With the World Bank estimating that globally about $1 trillion per year is paid in bribes, and that this illegality leads to poor economic performance and human rights violations, this course examines the phenomenon of corruption, identifies the contexts within which it flourishes, explores means of measuring it, and analyses the opportunity structure for corruption. The course also focuses on corruption control, and co-operative arrangements which aim to prevent and contain corruption.
Upon successful completion, students will have the knowledge and skills to:
- describe different concepts, definitions and measures of corruption;
- illustrate corrupt behaviour with specific examples;
- analyse types of corruption in different settings;
- develop strategies to prevent corruption; and
- evaluate interventions to control corruption.
- Short paper based on class reading, 1000 words (25%) Learning outcomes 1, 3 (25) [LO null]
- Analysis of set readings, 1000 words (25%) Learning Outcomes 1, 2, 4 (25) [LO null]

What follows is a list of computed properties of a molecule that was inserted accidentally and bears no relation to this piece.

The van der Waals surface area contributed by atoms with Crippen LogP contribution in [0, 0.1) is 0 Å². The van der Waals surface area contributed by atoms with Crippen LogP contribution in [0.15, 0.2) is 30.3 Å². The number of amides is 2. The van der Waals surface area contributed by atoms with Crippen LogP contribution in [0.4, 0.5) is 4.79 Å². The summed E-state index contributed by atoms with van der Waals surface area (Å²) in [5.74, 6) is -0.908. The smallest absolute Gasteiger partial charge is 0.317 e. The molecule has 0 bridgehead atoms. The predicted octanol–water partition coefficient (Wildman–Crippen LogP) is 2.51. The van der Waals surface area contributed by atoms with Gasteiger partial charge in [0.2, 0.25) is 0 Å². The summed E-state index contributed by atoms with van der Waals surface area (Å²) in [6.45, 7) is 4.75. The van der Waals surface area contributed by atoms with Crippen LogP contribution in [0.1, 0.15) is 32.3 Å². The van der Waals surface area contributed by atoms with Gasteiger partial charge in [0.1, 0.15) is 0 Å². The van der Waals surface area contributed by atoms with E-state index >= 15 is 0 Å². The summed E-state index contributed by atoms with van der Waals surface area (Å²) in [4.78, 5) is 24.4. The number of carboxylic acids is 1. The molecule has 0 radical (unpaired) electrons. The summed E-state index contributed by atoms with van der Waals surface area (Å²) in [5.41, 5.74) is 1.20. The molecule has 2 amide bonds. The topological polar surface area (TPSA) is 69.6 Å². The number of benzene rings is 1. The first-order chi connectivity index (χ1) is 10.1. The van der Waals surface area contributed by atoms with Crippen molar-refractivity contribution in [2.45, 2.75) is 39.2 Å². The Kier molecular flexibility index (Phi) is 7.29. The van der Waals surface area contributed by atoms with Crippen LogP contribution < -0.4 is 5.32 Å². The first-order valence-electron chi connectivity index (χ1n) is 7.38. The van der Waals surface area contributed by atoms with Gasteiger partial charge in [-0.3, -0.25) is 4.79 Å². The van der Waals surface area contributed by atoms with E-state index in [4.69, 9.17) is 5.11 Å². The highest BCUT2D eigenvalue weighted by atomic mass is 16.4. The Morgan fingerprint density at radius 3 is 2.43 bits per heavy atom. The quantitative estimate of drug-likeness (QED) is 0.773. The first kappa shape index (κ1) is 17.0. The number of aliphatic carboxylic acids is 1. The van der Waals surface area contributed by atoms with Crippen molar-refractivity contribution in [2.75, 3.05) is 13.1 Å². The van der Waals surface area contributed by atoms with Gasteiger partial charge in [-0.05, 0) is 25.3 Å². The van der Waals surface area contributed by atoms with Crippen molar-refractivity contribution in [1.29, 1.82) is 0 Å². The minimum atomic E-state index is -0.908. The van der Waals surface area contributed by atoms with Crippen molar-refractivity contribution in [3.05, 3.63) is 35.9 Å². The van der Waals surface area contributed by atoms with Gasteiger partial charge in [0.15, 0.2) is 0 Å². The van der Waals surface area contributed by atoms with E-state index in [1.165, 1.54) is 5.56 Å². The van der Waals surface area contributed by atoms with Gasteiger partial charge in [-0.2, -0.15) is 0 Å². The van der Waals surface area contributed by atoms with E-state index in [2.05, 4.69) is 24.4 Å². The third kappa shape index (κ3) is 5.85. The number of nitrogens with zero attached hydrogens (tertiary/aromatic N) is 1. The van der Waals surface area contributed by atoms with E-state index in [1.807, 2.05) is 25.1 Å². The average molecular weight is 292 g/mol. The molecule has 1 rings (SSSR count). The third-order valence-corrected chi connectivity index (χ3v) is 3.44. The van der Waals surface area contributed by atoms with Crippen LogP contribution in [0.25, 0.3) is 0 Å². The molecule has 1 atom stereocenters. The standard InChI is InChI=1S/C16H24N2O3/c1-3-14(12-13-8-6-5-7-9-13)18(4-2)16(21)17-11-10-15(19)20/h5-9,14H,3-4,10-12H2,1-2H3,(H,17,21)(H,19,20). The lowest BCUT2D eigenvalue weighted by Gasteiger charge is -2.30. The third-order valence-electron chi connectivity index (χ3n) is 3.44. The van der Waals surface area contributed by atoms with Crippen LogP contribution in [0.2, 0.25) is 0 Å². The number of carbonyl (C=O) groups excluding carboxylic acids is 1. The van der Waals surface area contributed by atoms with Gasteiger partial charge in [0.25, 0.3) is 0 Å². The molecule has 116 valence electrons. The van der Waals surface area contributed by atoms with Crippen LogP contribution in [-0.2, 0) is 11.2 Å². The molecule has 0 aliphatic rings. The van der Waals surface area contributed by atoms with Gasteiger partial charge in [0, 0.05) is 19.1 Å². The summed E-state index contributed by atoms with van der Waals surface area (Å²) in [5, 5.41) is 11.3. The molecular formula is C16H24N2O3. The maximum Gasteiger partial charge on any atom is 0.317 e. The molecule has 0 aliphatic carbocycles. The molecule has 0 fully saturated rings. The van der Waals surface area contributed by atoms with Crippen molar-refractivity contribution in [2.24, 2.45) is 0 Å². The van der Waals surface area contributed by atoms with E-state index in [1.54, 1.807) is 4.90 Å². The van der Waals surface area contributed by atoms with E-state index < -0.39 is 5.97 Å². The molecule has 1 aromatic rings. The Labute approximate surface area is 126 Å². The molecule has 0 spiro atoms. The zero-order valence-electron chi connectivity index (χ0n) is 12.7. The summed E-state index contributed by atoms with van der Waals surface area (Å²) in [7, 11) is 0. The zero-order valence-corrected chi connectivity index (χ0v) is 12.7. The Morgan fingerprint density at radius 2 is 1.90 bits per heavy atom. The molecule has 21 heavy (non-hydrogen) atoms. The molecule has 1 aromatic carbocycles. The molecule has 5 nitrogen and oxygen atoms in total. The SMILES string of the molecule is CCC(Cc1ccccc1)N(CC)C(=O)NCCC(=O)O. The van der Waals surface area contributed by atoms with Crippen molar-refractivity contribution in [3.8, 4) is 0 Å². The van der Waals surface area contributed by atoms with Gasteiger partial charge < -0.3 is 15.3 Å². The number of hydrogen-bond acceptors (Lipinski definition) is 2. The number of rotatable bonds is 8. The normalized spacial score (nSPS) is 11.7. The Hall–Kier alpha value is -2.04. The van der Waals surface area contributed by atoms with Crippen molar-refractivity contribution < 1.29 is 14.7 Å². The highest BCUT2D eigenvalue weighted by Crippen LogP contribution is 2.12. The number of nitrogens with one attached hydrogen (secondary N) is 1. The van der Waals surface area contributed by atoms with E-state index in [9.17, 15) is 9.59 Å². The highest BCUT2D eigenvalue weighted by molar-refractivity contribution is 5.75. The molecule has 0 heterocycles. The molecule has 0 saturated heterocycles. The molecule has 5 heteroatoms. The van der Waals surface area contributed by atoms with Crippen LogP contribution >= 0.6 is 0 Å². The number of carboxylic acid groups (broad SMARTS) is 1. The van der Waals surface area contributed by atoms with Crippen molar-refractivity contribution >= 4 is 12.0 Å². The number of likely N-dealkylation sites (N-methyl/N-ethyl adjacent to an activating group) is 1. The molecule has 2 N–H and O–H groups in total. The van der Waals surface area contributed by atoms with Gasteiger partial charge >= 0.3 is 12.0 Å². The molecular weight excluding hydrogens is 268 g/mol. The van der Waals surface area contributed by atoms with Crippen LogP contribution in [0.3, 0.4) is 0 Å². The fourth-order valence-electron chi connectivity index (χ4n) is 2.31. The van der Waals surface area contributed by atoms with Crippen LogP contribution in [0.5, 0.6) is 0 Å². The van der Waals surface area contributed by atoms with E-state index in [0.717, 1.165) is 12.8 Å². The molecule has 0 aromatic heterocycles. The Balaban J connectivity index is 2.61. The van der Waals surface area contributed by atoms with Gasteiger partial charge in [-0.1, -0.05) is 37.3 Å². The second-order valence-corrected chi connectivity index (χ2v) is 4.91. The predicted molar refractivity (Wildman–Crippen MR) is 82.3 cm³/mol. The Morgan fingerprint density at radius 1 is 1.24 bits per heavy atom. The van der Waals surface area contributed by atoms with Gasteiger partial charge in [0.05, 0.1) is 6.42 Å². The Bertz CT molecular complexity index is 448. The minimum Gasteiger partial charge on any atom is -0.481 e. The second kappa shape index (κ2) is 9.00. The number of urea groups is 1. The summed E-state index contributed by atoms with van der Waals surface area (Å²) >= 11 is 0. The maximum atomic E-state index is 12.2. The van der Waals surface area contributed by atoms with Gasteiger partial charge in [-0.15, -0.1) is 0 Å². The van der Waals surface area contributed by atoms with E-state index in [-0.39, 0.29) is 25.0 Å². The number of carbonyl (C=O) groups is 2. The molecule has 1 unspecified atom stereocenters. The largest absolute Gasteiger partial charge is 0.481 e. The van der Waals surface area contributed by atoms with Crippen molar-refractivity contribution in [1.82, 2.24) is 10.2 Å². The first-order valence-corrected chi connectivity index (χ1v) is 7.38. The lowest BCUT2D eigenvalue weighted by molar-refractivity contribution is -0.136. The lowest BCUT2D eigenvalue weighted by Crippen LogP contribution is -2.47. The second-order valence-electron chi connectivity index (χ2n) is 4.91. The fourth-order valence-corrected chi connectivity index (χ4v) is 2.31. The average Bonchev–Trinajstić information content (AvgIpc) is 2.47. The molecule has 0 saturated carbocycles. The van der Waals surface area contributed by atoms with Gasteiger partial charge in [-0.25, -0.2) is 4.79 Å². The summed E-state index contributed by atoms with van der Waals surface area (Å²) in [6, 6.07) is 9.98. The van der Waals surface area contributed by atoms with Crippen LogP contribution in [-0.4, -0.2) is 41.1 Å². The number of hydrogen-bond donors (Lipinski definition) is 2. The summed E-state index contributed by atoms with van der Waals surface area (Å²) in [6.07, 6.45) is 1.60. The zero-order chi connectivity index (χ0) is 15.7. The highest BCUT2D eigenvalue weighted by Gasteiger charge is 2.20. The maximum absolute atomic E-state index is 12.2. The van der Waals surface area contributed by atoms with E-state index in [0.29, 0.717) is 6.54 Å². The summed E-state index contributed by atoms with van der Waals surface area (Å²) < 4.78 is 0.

- Essay, 3000 words (50%) Learning outcomes 1, 3, 5 (50) [LO null]
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Workload130 hours of total student learning time made up of:
a) 36 hours face-to-face teaching time in intensive mode (6 days over two weeks); and
b) 94 hours of independent study and assessment preparation over the intensive period and following two weeks.
Requisite and Incompatibility
Preliminary ReadingGraycar, A., & Prenzler, T. (2013). Understanding and Preventing Corruption. Basingstoke: Palgrave MacMillan.
Graycar, A. (2015). Corruption: Classification and analysis. Policy and Society, 34(2), 87-96. doi: 10.1016/j.polsoc.2015.04.001
Klitgaard, R. E. (1988). Controlling Corruption: University of California Press.
Rose-Ackerman, S. (1999). Corruption and Government: Causes, Consequences and Reform. Cambridge: Cambridge University Press.
Assumed KnowledgeThis course is taught assuming students have some basic knowledge of sociology and criminology.
Tuition fees are for the academic year indicated at the top of the page.
Commonwealth Support (CSP) Students
If you have been offered a Commonwealth supported place, your fees are set by the Australian Government for each course. At ANU 1 EFTSL is 48 units (normally 8 x 6-unit courses). More information about your student contribution amount for each course at Fees.
- Student Contribution Band:
- Unit value:
- 6 units
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